Witnesses to the Resurrection
Last year I was in Rome for a short sabbatical and had the amazing privilege to visit the excavations under the Basilica of St. Peter. Ancient Christian tradition tells us that St. Peter was crucified but upside-down since he did not think himself worthy to die the same way as Jesus, in the circus of Emperor Nero on the Vatican hill. The obelisk that now stands in St. Peter’s square was brought from Egypt to Rome by Gaius Caligula in 37 A.D. The guide suggested St. Peter must have gazed upon that same obelisk as he died a witness to the resurrection. And today, that granite column stands tall, a silent witness to the tumultuous history of one of the world’s greatest cities. Rome is the Eternal City, retaining its prominence on the world stage, having seen so much of human history through the centuries. And as I reflected on the magnificence of that great basilica in the Eternal City, and the high altar built over the tomb of the Galilean fisherman, I imagined that it all started when a “carpenter from Nazareth turned itinerant preacher” walked the shores of the Sea of Galilee and called the fisherman Simon son of Jonah to become a fisher of men. Simon left his nets and followed Jesus, who gave him the name Peter, and told him it was upon his faith that he would build his church. It sounds more dramatic from our perspective, because we know what happens after. But at the time, it was no big deal, just a carpenter telling a fisherman that the world will never be the same again.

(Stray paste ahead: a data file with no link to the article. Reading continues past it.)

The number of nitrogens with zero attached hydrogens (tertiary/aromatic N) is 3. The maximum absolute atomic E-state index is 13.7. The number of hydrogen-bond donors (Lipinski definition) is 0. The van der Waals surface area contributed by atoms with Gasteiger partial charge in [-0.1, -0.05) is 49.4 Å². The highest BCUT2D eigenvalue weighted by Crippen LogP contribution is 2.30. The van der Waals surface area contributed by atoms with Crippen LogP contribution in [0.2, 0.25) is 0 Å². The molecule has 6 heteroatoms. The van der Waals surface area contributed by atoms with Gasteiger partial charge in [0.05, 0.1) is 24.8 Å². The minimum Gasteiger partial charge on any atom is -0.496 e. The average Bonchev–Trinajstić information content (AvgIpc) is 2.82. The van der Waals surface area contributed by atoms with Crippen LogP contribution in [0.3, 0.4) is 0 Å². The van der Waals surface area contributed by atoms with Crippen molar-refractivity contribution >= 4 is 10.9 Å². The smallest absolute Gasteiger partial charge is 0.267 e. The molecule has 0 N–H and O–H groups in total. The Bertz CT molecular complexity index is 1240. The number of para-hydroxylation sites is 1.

There is no marker over the grave of the apostle. It seemed everyone just knew where he was buried. And over time, monuments stood over his final resting place. But no one ever wrote down where it was exactly. So going simply on the oral tradition, the current basilica was built over the spot in the 16th century, replacing another that stood there since the 4th century. Many popes have been buried underneath the basilica close by where St. Peter’s remains lay. And when Pope Pius XI died in 1939, in the midst of World War II in Europe, the new Pope Pius XII authorized a full-scale archaeological dig to make room for the old pope’s remains. They uncovered parts of a necropolis, literally, a city of the dead complete with walls, streets, benches, and funerary monuments in excellent condition. Directly under the high altar, they found a victory monument with a box containing some human bones. And on the wall close by was graffiti that seemed to say “Peter is here.”
Many centuries later, a magnificent monument stands in honor of a fisherman’s faith in the resurrection of the Lord Jesus. It wasn’t always so magnificent, as we read in the Acts of the Apostles. As Peter experienced himself, a lot of it seemed like a dream. Perhaps it is another way of saying that God is hard at work in the world, and will bring about the fulfillment of his will. But when we are open to God’s wonderful and amazing plan, the consequences will defy our wildest dreams.